On Maui, Police were the target of the grumblings of a few disgruntled motorists who were not allowed to cross into evacuation zones until 1:30 a.m. Though the warning had been downgraded to an advisory, County officials asked for about 20 extra minutes to reopen valves for the County’s water and wastewater facilities. Kahului Airport remained open through the event. Only one flight was canceled – a Hawaiian inter island flight from Honolulu to Maui. Sixty-seven connecting passengers from the mainland were put in O’ahu hotels until the first flight coulf be arranged for them. Ironically, though, while planes could take off and land, all roads to and from the airport were closed by 10 p.m. leaving arriving crowds in lobbies and anxious departers blocked out.
Traffic tie-ups occurred along the “closed” zones between 9:30 and about 11 p.m. around Maui. Front Street was closed to traffic and virtually all waterfront businesses closed by 10 pm., sending employees and customers home.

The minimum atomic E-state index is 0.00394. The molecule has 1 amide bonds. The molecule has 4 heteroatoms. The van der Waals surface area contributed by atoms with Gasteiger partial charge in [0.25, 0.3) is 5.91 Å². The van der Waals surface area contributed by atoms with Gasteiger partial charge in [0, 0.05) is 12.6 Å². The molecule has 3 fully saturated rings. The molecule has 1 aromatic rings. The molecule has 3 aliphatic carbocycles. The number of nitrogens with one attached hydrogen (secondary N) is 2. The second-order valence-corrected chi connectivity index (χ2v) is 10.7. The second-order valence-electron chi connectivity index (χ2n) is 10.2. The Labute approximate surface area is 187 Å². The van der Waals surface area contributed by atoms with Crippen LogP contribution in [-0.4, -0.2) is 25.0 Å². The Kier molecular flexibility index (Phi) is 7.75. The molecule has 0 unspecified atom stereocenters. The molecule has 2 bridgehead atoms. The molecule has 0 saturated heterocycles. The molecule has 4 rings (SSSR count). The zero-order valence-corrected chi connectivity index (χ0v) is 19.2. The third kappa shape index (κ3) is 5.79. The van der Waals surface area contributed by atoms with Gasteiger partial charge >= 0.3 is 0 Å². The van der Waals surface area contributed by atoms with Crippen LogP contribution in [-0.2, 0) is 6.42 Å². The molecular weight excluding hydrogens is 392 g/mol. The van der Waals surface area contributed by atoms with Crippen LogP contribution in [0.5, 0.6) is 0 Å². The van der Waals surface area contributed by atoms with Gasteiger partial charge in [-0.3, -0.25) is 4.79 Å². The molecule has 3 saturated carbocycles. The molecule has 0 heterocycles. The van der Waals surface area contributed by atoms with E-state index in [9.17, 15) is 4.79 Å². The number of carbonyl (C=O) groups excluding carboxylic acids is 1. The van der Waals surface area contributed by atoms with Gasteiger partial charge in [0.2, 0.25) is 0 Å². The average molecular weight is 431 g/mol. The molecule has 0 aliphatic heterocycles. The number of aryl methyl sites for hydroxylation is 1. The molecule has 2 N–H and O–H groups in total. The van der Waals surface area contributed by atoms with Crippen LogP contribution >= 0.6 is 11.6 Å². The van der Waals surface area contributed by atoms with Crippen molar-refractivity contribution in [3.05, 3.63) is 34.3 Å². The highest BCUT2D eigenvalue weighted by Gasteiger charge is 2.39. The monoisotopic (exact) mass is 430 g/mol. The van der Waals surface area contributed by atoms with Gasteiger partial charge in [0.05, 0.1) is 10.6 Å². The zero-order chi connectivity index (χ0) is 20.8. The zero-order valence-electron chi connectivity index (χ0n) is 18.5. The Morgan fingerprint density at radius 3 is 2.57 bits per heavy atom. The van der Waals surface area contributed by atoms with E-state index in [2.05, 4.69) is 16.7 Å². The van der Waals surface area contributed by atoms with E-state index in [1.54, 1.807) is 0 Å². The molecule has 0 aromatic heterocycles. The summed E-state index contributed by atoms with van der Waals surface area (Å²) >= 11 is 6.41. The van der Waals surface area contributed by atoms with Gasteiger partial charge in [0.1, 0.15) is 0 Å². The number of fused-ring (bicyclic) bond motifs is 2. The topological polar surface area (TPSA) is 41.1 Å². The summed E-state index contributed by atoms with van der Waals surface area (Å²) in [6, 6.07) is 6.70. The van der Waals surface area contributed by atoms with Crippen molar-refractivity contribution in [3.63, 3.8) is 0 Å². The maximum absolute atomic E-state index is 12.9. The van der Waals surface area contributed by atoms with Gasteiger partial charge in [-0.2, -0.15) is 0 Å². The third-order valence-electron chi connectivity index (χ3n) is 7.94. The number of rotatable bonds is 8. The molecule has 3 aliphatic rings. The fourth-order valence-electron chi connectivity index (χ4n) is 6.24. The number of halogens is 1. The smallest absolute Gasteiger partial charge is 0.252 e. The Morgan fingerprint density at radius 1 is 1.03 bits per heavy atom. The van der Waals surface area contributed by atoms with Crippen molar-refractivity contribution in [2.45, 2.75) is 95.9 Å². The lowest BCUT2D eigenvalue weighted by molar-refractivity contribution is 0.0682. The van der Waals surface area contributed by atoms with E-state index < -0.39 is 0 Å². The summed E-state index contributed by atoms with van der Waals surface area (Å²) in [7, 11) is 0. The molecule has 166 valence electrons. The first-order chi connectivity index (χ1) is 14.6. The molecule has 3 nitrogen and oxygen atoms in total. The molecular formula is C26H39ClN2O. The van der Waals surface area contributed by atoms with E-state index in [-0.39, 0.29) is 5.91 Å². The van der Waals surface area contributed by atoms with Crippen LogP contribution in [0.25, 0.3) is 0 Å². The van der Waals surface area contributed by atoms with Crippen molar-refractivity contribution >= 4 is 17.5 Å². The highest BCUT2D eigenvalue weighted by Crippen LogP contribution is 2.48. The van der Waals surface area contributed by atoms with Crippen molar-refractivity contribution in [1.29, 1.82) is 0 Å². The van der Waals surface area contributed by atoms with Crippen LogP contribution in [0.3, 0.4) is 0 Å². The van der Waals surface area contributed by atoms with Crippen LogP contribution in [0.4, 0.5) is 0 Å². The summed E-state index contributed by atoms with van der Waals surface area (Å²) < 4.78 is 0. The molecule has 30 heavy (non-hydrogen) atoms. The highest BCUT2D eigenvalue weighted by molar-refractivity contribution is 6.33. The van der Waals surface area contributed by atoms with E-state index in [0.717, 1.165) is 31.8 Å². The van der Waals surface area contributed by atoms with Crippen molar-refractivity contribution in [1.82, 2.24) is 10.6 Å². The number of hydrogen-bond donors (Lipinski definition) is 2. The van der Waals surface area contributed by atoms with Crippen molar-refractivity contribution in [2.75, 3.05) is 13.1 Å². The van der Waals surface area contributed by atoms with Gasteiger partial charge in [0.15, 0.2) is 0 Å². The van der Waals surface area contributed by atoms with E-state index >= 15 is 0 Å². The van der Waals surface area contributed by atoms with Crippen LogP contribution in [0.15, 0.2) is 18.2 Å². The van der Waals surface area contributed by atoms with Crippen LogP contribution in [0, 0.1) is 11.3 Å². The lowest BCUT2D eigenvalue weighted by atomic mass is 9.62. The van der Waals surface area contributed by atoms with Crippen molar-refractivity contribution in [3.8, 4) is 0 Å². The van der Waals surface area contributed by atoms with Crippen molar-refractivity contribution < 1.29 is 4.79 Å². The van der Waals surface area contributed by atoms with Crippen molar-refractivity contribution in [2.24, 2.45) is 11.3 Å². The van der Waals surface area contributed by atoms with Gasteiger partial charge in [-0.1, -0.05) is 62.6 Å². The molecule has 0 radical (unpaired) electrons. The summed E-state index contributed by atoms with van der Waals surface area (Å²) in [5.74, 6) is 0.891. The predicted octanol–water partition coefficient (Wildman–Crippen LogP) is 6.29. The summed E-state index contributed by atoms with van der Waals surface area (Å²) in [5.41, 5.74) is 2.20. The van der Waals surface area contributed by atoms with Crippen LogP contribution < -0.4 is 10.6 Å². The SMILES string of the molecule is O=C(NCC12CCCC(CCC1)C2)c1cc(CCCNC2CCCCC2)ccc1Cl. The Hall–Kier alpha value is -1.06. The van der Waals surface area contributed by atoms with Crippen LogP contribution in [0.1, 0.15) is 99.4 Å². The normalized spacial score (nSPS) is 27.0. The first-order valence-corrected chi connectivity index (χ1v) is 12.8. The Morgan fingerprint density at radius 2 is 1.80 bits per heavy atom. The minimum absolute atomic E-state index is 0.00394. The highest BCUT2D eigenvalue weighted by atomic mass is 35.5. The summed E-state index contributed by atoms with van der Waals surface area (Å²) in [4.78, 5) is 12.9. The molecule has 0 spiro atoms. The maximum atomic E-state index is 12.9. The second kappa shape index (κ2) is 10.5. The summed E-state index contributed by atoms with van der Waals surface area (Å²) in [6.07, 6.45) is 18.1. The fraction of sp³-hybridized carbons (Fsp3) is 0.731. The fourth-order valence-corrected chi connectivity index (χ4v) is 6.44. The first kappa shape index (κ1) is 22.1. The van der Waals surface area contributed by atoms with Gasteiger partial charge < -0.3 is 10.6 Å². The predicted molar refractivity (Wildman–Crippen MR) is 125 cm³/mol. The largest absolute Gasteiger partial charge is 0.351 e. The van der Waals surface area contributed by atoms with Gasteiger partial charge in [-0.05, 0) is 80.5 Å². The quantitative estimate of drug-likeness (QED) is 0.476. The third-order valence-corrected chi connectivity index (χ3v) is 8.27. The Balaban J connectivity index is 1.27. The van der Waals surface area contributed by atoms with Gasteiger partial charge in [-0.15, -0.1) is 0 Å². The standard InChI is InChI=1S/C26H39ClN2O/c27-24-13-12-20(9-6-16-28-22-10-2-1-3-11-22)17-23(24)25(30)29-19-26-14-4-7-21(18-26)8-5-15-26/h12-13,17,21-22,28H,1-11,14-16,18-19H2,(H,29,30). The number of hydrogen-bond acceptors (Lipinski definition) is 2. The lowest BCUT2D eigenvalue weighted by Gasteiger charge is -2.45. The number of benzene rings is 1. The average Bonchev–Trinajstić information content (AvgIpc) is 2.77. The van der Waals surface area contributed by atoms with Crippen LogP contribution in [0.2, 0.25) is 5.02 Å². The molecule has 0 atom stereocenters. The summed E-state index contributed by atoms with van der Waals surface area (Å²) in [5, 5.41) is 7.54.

Maui County Mayor Alan Arakawa was on O’ahu on county business when the tsunami warning was issued. He stayed in constant connection with the County’s Emergency center throughout the event, with Maui County Managing Director Keith Regan at the center the entire time.
Kahului Harbor and Hilo Harbor were the two spots forecasters said would likely receive the most powerful energy from the tsunami waves – generated earlier in the evening by a 7.7 magnitude earthquake near the Queen Charlotte Islands off the coast of British Columbia near the Northwest Territories. No major damages were reported in that area, nor in the heavily populated Vancouver Island and coastal areas of BC. The largest impact was a 1.4 foot tsunami surge at Crescent City, CA, resulting from “side energy” from the tsunami interruption.
The 10:28 p.m. wave arrived only a few minutes late…marking amazing accuracy in the models and predictions of Pacific Tsunami Warning Center. The five-foot wave forecast was also accurate. The combined “draw” of about 1.9 feet, added to the 2.5-foot resulting surge above mean sea level resulted in a combined change of 4.4 feet. Fortunately for all concerned, that surge was a slow steady one – and no damage to boats or infrastructure occurred.